Saturday, October 30, 2010

Fellow travellers on Loch Fyne.

We pulled the kayaks up onto the grass above the shingle beach at otter ferry. We parked beside this hovercraft. Apparently "It's the most environmentally friendly motorised water sport available!" We did not meet the owner and in a way were glad we had not met on the water. Hovercraft produce an enormous number of decibels and it was such a lovely still evening.

I much preferred the look of this lovely old National 18, number 247, Sea Fever. I first came across National 18s in the early '60s, when I was sailing at Chanonry Sailing Club in the Moray Firth. The National 18s from the Findhorn Yacht Club (as it was then known) used to make the 75km round trip across the Firth to take part in the annual Chanonry Regatta.

Having cruised a Wayfarer from '71 to 2007, it was interesting for me to see the adaptations that had been made... allow her to be used for extended single handed cruising and camping.

I had noticed the smaller than standard rig and the owner, Roger Bamford, told me it was a modified Wayfarer rig.

Phil and I had a great chat with Roger, swapping tales of our respective adventures (and sailing rigs!). It turns out that Roger toured regularly all round Britain. This time he had launched at Largs Marina and was spending 3 weeks exploring the Clyde. He had already been up the Gare Loch and Loch Long and had had a wild crossing to Arran the week before. He was now heading up Loch Fyne to Inveraray but hoped to camp at Loch Gair, on the far side of Loch Fyne, that night.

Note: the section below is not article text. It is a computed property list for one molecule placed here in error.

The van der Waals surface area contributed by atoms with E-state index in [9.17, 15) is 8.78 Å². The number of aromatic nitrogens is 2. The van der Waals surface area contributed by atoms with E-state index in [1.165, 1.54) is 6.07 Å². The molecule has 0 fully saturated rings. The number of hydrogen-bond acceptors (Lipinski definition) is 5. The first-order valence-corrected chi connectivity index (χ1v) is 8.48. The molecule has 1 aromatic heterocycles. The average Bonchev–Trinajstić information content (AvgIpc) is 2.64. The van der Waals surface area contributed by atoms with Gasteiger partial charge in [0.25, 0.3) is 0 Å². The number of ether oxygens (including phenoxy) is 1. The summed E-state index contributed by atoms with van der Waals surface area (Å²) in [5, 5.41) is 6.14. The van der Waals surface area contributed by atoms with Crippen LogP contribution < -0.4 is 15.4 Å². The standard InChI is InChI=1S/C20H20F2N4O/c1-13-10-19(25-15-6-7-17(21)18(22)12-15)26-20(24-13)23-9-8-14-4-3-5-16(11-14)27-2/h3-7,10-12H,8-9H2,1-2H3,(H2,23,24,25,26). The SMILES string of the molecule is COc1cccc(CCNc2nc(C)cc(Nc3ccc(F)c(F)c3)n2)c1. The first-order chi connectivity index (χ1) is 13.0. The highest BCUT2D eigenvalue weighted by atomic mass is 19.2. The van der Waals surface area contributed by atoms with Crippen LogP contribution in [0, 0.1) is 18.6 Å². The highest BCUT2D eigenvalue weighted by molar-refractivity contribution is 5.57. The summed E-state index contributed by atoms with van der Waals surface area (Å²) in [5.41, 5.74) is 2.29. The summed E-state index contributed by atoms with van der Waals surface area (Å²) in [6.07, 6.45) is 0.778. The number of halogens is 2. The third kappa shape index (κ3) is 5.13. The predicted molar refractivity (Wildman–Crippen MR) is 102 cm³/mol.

I casually said that I thought he must have a very understanding employer to have so much time on the water. He just laughed and told me his age and that he had retired years ago. It would be rude to say exactly how old Roger was, but let me just say that Phil and I hope that we are as full of life and adventure, when we are that age!

All too soon, we sadly had to say farewell to Roger and recover our shuttle car from Portavadie.